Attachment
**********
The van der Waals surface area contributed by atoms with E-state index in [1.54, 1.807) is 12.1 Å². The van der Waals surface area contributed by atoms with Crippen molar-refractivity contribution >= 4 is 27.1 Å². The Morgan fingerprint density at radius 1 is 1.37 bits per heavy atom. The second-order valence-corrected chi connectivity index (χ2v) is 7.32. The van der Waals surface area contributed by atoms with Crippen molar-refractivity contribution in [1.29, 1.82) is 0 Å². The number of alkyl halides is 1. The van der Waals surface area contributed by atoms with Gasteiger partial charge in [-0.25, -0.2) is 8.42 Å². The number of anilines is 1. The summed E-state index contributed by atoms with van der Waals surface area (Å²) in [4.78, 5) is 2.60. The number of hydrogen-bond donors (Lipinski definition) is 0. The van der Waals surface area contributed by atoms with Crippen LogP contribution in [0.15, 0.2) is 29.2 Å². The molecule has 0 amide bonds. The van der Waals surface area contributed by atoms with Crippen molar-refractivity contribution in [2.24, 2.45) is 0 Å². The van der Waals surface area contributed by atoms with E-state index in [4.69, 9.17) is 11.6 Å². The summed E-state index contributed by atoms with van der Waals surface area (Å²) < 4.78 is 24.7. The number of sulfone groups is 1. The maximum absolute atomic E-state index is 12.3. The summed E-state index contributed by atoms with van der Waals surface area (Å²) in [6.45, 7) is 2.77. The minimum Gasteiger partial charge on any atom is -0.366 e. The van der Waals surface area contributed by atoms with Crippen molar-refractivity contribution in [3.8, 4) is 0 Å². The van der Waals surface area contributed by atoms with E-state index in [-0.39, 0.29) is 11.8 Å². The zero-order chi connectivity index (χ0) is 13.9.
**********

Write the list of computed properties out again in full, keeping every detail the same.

The van der Waals surface area contributed by atoms with E-state index in [1.54, 1.807) is 12.1 Å². The van der Waals surface area contributed by atoms with Crippen molar-refractivity contribution >= 4 is 27.1 Å². The Morgan fingerprint density at radius 1 is 1.37 bits per heavy atom. The second-order valence-corrected chi connectivity index (χ2v) is 7.32. The van der Waals surface area contributed by atoms with Crippen molar-refractivity contribution in [1.29, 1.82) is 0 Å². The number of alkyl halides is 1. The van der Waals surface area contributed by atoms with Gasteiger partial charge in [-0.25, -0.2) is 8.42 Å². The number of anilines is 1. The summed E-state index contributed by atoms with van der Waals surface area (Å²) in [4.78, 5) is 2.60. The number of hydrogen-bond donors (Lipinski definition) is 0. The van der Waals surface area contributed by atoms with Crippen LogP contribution in [0.15, 0.2) is 29.2 Å². The molecule has 0 amide bonds. The van der Waals surface area contributed by atoms with Crippen molar-refractivity contribution in [2.24, 2.45) is 0 Å². The van der Waals surface area contributed by atoms with E-state index in [4.69, 9.17) is 11.6 Å². The summed E-state index contributed by atoms with van der Waals surface area (Å²) < 4.78 is 24.7. The number of sulfone groups is 1. The maximum absolute atomic E-state index is 12.3. The summed E-state index contributed by atoms with van der Waals surface area (Å²) in [6.45, 7) is 2.77. The minimum Gasteiger partial charge on any atom is -0.366 e. The van der Waals surface area contributed by atoms with Crippen molar-refractivity contribution in [3.8, 4) is 0 Å². The van der Waals surface area contributed by atoms with E-state index in [-0.39, 0.29) is 11.8 Å². The zero-order chi connectivity index (χ0) is 13.9.